Is it possible Bozicevich got a harsher sentence, and less sympathy, because he murdered American soldiers? Is it also possible that the prosecution, the jury, and the American media are more comfortable with the depraved serial killers of the “Kill Team” getting lenient sentences because their victims were Afghans, instead of Americans?
This kind of bias against the value of Afghan lives compared to the value of American lives came up earlier this week with the media coverage of the 30 American soldiers killed in the helicopter shootdown in Afghanistan. The media focus on the lives of the slain U.S. servicemen was remarkable contrasted with the 1,462 Afghan civilians killed from January to June. The mainstream media – Fox, CNN, MSNBC, ABC, CBS, etc. – missed literally thousands of opportunities to focus Americans’ attention on the lives of lost Afghans, all civilians. Nowhere close to the amount of emotional coverage was given to, say, the 50 civilians attending a wedding party who were murdered from the sky with U.S. bombs.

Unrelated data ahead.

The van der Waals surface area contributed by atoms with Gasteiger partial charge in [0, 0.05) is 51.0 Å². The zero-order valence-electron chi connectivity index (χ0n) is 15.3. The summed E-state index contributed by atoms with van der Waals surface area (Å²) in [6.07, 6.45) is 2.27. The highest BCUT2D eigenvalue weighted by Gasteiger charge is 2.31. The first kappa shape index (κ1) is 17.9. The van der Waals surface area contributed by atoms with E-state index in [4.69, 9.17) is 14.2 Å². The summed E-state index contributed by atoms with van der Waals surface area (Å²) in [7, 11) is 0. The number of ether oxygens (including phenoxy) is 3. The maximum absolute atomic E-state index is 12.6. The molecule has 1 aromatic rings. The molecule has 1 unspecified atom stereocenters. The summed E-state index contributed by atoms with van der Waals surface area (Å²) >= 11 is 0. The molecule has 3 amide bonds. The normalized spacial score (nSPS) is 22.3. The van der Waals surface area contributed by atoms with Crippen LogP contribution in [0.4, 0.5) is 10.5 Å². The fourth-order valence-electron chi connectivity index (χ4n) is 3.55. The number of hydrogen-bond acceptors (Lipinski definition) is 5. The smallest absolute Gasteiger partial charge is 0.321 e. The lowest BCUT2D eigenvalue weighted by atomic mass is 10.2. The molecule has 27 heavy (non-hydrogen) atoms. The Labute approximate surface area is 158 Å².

But somehow, those nameless, faceless, voiceless little Afghans don’t carry as much weight as do the lives of American servicemen, whether they’re killed in a dispute with a fellow soldier, or they’re sentenced to years in prison for plotting, murdering, mutilating, and boasting about it. This is precisely the mentality which gives credence to such failed and needless violent adventures as the war in Afghanistan.